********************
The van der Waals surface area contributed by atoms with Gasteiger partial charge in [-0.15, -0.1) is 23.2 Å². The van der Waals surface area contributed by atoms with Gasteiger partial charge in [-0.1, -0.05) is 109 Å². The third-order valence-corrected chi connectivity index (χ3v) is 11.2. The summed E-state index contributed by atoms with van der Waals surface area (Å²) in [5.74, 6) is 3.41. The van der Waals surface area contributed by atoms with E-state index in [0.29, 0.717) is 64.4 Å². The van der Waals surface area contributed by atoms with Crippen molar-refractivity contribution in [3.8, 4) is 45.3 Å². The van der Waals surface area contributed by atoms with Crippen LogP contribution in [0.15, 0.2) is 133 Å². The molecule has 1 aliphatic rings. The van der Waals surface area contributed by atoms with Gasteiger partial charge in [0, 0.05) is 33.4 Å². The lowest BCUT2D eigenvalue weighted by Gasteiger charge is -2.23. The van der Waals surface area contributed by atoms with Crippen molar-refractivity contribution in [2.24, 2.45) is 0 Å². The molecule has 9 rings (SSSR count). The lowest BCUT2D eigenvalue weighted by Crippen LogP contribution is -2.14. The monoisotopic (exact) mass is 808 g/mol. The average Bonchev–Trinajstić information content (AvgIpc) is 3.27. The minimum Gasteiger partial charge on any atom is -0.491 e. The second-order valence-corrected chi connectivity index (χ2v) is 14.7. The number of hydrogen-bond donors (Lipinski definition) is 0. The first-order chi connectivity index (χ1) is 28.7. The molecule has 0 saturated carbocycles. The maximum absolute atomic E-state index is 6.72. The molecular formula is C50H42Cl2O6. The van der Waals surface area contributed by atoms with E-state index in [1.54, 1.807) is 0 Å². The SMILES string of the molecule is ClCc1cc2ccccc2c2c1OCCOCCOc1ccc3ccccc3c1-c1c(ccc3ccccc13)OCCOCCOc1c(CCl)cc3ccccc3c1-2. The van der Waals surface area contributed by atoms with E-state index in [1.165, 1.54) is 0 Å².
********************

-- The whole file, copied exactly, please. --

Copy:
The van der Waals surface area contributed by atoms with Gasteiger partial charge in [-0.15, -0.1) is 23.2 Å². The van der Waals surface area contributed by atoms with Gasteiger partial charge in [-0.1, -0.05) is 109 Å². The third-order valence-corrected chi connectivity index (χ3v) is 11.2. The summed E-state index contributed by atoms with van der Waals surface area (Å²) in [5.74, 6) is 3.41. The van der Waals surface area contributed by atoms with E-state index in [0.29, 0.717) is 64.4 Å². The van der Waals surface area contributed by atoms with Crippen molar-refractivity contribution in [3.8, 4) is 45.3 Å². The van der Waals surface area contributed by atoms with Crippen LogP contribution in [0.15, 0.2) is 133 Å². The molecule has 1 aliphatic rings. The van der Waals surface area contributed by atoms with Gasteiger partial charge in [0, 0.05) is 33.4 Å². The lowest BCUT2D eigenvalue weighted by Gasteiger charge is -2.23. The van der Waals surface area contributed by atoms with Crippen molar-refractivity contribution in [2.24, 2.45) is 0 Å². The molecule has 9 rings (SSSR count). The lowest BCUT2D eigenvalue weighted by Crippen LogP contribution is -2.14. The monoisotopic (exact) mass is 808 g/mol. The average Bonchev–Trinajstić information content (AvgIpc) is 3.27. The minimum Gasteiger partial charge on any atom is -0.491 e. The second-order valence-corrected chi connectivity index (χ2v) is 14.7. The number of hydrogen-bond donors (Lipinski definition) is 0. The first-order chi connectivity index (χ1) is 28.7. The molecule has 0 saturated carbocycles. The maximum absolute atomic E-state index is 6.72. The molecular formula is C50H42Cl2O6. The van der Waals surface area contributed by atoms with E-state index in [1.54, 1.807) is 0 Å². The SMILES string of the molecule is ClCc1cc2ccccc2c2c1OCCOCCOc1ccc3ccccc3c1-c1c(ccc3ccccc13)OCCOCCOc1c(CCl)cc3ccccc3c1-2. The van der Waals surface area contributed by atoms with E-state index in [1.165, 1.54) is 0 Å².